Well, seeing that I just bought vs.net and I'm studying it and scheduled for an intense class using it in the next couple of weeks, I better consider it the best app for me for the moment. It actually does look to be pretty damn decent, perhaps the best IDE ever made. I'm going to go for the vb.net but C# sure sounds interesting. I am so excited about this stuff I could have a cow.
     
  16. Stryder Keeper of "good" ideas. Valued Senior Member

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    So as not to disapoint Zion, I whiped up a diagram from a HND class I had some time back, that just points out the structure of where OS fits.

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    things like Text Editors are Applications, Windows and DOS are both OS (although Windows had preportion built ontop of DOS you have to note that it was an Upgrade to DOS by introducing GUI to IBM and compatible PC systems.
    (Although Both Archimedez and Macintosh had working GUI's already)

    It was just that DOS was already widely distributed in the business world for compatibilty between databases and programming.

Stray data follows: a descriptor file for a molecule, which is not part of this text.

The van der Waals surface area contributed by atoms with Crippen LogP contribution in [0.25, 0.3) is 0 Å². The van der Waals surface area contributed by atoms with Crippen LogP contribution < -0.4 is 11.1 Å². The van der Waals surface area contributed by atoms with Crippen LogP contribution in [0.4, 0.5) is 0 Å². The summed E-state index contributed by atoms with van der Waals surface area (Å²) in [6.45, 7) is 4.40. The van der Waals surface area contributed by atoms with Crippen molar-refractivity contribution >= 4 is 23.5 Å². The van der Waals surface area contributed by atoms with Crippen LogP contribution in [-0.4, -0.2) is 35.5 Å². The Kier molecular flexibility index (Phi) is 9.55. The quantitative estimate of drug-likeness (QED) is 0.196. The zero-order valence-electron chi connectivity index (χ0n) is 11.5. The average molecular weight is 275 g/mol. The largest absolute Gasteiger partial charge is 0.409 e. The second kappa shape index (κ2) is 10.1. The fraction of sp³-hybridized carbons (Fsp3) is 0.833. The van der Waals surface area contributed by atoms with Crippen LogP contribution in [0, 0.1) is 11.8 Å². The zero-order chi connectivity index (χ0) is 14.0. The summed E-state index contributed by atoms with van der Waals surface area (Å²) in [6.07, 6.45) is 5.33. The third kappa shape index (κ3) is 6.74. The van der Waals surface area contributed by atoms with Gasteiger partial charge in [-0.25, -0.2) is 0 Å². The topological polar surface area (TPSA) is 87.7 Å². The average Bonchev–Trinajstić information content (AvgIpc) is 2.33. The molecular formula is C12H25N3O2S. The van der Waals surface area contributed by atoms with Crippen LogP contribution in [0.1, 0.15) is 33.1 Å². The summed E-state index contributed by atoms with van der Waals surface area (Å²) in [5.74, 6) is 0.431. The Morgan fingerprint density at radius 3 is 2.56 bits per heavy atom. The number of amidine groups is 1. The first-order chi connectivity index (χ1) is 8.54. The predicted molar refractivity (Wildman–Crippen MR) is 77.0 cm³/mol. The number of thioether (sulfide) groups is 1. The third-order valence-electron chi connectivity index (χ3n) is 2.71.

You'll notice in the diagram a red dotted area between Software and Hardware which covers the Transition pieces that have both Software and Hardware involved in the makeup.

    The overall intension of the diagram is to show that you can't run an Application unless it's run on an OS which is then communicatng with the hardware. (This is why Programming Languages are at the OS level because otherwise you would be writing applications with applications, which in turn would mean you would need something software [namely a driver] to parse the data to the hardware)
     
  17. Dinosaur Rational Skeptic Valued Senior Member

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    4,588
    Stryderunknown: The following does not seem correct to me.